More than three years experience in the Gym, Audio Engineer, YouTuber, and Host for Pro Studio Live, @Cato Zane is this month SoundGym Hero!
So how long have you been on SoundGym?
It looks like I joined back in 2016. Time flies!
What was your first connection to music/audio?
Growing up, we had a living room with no TV, and my dad and I would play vinyl records on the record player in there. He got me into bands like Pink Floyd, The Beatles, and The Beach Boys early on. Sometime in elementary school, I got a little canopy bed, and I convinced my parents to get me a surround sound system for my bedroom.
I set it up so that the subwoofer was under my bed, and the surround speakers were hung from the corners and crossbars at the top of my canopy bed.
I remember blasting Pink Floyd in that bed and absolutely loving how the music just surrounded me. I think that`s the moment when I realized how much audio engineering parameters could affect your experience emotionally, and I knew I wanted to learn how to impact that.
By middle school, I thought the canopy bed was *way* too girly for me! But, I never tried to get rid of it because I loved that sound system setup. That bed was my little pod of sound.
Did you get a formal Sound/Production education?
Yeah, in a way. I went to a 4-year liberal arts college in Connecticut and got 3 degrees in Music and Technology, Economics, and Computer Arts and Technology.
The Music and Technology major was very music composition focused with added tech classes, and my Computer Arts and Technology focus was on sound and technology. But, I guess just like every kid just coming out of school ever, I realized I was lacking a lot of information when I graduated.
We did use Pro Tools and stuff in my school, but the focus was really on theory, history, and other facets of Music and Technology that wouldn`t become obsolete as quickly as software updates. So, I realized my weak points were the strengths for a lot of guys that I ended up working with because they were coming out of an audio school with more of a focus on technical training.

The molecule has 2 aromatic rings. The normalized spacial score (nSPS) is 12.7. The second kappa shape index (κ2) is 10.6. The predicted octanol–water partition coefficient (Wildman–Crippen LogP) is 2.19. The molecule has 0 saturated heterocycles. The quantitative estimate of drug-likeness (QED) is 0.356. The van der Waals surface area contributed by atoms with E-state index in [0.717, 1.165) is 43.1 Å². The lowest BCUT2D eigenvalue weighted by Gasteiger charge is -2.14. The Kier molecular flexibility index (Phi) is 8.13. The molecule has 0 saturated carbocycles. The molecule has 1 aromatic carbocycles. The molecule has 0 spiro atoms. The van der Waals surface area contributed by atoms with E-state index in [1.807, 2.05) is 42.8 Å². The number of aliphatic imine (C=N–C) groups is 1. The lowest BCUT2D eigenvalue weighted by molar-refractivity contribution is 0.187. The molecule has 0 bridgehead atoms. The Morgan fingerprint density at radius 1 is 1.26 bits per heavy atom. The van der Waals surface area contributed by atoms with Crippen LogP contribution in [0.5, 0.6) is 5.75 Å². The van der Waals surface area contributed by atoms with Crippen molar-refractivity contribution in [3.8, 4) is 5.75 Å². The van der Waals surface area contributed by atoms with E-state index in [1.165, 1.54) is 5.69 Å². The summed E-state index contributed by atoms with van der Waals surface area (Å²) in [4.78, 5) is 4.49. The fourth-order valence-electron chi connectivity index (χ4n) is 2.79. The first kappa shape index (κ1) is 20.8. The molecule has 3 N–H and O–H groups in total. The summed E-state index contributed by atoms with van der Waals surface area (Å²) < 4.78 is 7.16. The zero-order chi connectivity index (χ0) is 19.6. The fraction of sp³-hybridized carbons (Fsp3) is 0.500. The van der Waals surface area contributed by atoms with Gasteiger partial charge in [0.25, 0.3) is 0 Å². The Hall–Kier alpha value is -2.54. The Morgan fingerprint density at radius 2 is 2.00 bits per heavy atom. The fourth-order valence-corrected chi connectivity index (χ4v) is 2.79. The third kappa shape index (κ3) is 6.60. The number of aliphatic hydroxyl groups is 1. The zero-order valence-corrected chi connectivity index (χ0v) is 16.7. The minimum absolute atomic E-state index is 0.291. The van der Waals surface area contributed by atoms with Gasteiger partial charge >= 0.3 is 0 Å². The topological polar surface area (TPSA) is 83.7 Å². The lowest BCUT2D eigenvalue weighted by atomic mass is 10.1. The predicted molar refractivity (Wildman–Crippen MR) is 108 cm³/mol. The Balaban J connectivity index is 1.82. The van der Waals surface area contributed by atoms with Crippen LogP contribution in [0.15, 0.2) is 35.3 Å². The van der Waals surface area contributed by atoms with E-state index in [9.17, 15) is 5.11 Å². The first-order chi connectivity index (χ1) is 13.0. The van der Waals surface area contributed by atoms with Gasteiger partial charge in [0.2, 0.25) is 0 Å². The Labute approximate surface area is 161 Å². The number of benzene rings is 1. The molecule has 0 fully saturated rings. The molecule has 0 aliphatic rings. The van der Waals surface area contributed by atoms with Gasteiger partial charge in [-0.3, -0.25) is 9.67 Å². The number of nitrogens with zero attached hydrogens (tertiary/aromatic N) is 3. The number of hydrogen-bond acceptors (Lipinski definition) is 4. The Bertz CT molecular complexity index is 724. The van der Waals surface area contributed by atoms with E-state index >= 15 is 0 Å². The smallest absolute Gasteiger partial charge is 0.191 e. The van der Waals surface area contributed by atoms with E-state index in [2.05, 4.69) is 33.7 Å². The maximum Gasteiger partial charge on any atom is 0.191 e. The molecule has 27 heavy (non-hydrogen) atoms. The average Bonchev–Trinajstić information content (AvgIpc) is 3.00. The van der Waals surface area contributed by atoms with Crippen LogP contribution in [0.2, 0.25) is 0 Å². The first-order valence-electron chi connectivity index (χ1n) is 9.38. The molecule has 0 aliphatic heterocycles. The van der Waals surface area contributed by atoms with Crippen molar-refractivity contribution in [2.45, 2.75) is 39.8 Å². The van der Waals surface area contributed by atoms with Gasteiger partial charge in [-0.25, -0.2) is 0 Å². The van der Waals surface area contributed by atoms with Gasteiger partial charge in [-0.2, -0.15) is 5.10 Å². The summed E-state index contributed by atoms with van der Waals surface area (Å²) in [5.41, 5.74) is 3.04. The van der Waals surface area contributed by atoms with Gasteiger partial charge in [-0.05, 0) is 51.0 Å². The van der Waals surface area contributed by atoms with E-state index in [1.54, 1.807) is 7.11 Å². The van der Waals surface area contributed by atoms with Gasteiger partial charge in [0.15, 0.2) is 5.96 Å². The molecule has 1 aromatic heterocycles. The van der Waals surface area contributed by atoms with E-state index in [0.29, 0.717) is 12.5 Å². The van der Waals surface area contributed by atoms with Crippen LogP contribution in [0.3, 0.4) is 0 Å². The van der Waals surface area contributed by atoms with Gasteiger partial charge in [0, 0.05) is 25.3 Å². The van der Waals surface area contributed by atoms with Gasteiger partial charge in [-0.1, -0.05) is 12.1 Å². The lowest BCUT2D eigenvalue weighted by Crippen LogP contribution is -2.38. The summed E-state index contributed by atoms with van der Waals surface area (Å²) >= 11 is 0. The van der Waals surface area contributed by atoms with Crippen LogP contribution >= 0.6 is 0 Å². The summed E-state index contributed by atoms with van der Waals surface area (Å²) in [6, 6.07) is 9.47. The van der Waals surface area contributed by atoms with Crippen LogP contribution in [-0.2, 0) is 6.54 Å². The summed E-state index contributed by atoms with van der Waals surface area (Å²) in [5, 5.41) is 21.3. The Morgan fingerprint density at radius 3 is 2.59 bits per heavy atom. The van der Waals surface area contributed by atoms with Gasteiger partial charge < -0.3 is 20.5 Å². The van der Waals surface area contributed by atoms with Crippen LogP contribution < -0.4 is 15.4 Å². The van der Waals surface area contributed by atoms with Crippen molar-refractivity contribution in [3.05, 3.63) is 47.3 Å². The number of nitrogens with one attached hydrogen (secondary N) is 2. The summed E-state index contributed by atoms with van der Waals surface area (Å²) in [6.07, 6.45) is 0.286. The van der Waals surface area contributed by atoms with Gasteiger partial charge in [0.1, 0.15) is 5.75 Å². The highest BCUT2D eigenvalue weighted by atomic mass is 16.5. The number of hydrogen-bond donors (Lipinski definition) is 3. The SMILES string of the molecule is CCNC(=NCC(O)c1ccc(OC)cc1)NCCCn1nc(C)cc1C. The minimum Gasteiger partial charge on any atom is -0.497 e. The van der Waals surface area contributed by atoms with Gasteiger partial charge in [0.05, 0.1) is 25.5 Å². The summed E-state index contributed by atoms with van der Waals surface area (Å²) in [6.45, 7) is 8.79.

But, I mean, it went both ways, and their weak points were my strengths, and I did end up taking Pro Tools cert classes and learning a lot after working for a handful of years, so there`s that.
Tall as about your work at the Pro Studio Live website?
Pro Studio Live is run by a great group of people! They found me shortly after I quit doing live sound to get back into studio work full time, and I couldn`t be more grateful that they gave me the show host gig!
They run these shows where they bring very successful people, mostly audio engineers and producers, into the studio to actually *show* us, and discuss, their process and their work.
They were willing to work with me on my overwhelming awkwardness and camera shyness, which I`m very thankful for. I seriously felt like I was going to throw up when we were about to start our first live stream where I was on camera! But, I allowed myself to be awkward and push through it anyway, and I`m so glad I did.
I want to continue learning through my entire life, and hosting Pro Studio Live episodes has really helped me do that. I`ve had the privilege of meeting and engaging in hands-on learning experiences with some behemoths of the industry, and I couldn`t be more thankful for that! It`s hands down been my favorite gig yet.